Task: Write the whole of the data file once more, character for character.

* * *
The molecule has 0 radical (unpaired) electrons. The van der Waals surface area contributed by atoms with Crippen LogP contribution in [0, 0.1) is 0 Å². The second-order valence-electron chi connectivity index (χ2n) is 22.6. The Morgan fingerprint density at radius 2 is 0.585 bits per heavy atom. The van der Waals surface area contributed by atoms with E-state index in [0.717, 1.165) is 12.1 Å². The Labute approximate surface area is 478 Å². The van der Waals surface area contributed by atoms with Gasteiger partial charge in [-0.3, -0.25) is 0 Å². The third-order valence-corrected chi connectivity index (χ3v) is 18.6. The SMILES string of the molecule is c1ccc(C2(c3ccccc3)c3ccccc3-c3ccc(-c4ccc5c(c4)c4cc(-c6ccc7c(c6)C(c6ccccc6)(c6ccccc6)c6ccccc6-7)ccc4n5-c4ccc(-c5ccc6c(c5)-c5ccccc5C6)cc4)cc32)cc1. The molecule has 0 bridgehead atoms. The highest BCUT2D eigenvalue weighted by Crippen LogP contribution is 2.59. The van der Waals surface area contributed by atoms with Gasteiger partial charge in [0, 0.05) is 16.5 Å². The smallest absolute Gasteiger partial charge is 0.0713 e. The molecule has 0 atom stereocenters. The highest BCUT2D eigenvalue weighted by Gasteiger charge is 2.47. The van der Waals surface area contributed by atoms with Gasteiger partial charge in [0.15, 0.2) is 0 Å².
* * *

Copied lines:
The molecule has 0 radical (unpaired) electrons. The van der Waals surface area contributed by atoms with Crippen LogP contribution in [0, 0.1) is 0 Å². The second-order valence-electron chi connectivity index (χ2n) is 22.6. The Morgan fingerprint density at radius 2 is 0.585 bits per heavy atom. The van der Waals surface area contributed by atoms with E-state index in [0.717, 1.165) is 12.1 Å². The Labute approximate surface area is 478 Å². The van der Waals surface area contributed by atoms with Gasteiger partial charge in [-0.3, -0.25) is 0 Å². The third-order valence-corrected chi connectivity index (χ3v) is 18.6. The SMILES string of the molecule is c1ccc(C2(c3ccccc3)c3ccccc3-c3ccc(-c4ccc5c(c4)c4cc(-c6ccc7c(c6)C(c6ccccc6)(c6ccccc6)c6ccccc6-7)ccc4n5-c4ccc(-c5ccc6c(c5)-c5ccccc5C6)cc4)cc32)cc1. The molecule has 0 bridgehead atoms. The highest BCUT2D eigenvalue weighted by Crippen LogP contribution is 2.59. The van der Waals surface area contributed by atoms with Gasteiger partial charge in [0, 0.05) is 16.5 Å². The smallest absolute Gasteiger partial charge is 0.0713 e. The molecule has 0 atom stereocenters. The highest BCUT2D eigenvalue weighted by Gasteiger charge is 2.47. The van der Waals surface area contributed by atoms with Gasteiger partial charge in [0.15, 0.2) is 0 Å².